A Plant for all seasons
Updated: Jan 7
IN A SMALL GARDEN plants have to perform well throughout the year to earn their keep. If you plant for all seasons you can extend interest in your garden through even the darkest days of winter.
It’s easy to be seduced by a pretty flower in the garden centre, but it’s worth doing a bit of research before you go as this will help you identify the star performers - the plants that will like your garden's growing conditions and those that will work well in combination with plants you already have. Growing conditions are critical to a plant's health and vigour, so if you're not sure what soil you have, it's worth finding this out before you waste money on plants that won't do well your soil.
Star-performing plants don’t just have beautiful flowers, important though they are, but offer a number of other qualities to continue interest before and after their main flowering period. These include:
stem colour: good stem colour can really light up the garden in winter
buds: are they hairy (like catkins), scaly like a Centaurea or beautifully coloured?
are the spring shoots interesting?
(Picture by Diako1971 https://commons.wikimedia.org/w/index.php?curid=37541122 )
leaf shape and colour – is the plant deciduous or evergreen?
leaf texture – rough, smooth, shiny, hairy?
leaf size - are the leaves large and dramatic/small/serrated/dissected?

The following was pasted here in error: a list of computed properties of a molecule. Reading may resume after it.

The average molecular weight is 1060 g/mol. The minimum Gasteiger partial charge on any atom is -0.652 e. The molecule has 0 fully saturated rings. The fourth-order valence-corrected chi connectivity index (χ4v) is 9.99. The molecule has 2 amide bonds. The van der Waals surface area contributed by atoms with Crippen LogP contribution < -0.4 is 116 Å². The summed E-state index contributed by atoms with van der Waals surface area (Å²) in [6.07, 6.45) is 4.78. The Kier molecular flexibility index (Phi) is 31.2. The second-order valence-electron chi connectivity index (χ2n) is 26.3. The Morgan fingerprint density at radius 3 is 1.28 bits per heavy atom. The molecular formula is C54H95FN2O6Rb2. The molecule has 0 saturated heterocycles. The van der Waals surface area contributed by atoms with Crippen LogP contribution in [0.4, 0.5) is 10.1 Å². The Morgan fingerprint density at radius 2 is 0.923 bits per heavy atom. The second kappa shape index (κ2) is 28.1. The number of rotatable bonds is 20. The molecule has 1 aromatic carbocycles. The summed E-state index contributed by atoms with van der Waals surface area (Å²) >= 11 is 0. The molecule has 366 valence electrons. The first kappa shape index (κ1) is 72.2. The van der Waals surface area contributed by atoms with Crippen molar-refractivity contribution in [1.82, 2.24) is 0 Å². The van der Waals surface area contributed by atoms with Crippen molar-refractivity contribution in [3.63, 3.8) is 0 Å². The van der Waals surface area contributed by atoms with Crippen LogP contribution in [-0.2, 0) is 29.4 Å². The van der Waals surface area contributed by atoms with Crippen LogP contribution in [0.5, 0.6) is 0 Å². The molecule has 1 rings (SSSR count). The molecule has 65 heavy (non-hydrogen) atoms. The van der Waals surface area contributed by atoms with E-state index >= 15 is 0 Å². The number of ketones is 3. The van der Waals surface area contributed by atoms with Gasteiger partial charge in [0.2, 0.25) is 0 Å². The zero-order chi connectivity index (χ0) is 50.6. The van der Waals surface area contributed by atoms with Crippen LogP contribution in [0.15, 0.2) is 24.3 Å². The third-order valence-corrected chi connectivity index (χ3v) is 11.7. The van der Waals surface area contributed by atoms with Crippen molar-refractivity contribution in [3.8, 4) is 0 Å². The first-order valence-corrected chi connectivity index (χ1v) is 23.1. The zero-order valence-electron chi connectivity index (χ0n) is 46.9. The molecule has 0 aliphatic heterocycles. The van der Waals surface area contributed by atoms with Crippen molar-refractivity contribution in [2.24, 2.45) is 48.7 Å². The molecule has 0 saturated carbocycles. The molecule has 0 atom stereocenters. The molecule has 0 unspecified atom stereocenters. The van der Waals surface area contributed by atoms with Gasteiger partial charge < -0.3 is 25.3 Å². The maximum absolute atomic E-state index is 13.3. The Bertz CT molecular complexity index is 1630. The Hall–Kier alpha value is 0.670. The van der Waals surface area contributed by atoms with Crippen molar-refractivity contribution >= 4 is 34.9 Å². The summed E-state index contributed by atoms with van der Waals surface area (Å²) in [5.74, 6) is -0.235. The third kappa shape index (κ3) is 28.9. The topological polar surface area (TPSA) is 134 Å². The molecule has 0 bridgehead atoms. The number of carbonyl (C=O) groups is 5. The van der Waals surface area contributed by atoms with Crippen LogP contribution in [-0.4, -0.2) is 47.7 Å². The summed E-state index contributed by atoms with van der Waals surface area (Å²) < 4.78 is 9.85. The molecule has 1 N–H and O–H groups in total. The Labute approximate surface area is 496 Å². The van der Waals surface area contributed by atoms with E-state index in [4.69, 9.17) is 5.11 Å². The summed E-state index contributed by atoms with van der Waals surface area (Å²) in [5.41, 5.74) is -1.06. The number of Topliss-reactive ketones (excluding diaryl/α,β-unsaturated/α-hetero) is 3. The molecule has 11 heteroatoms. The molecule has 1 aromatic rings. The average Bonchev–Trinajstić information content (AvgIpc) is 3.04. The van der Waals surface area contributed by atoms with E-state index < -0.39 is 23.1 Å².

does the plant have good autumn colour?
seed-heads - do these retain their shape through the winter or collapse at the first frost?
fruits – are they edible and how long do they stay on the plant?
scent – is the plant scented? If so, at what time of day and during which season?
flowering period – short but sweet, or long and lingering?
Looking at pictures of a plant at different times of the year makes it much easier to see all that it has to offer and when.
As well as the physical properties of the plant, consider also how resilient it is. Is it likely to suffer from slugs and snails? Get diseases? Lose its shape?
Do be choosy; all plants are not created equal, and performance between plants of the same species can vary a lot. The Award of Garden Merit (AGM) given by the RHS is a useful indicator that a plant will do what it says on the tin, but nothing beats getting to know what will do well in your own garden.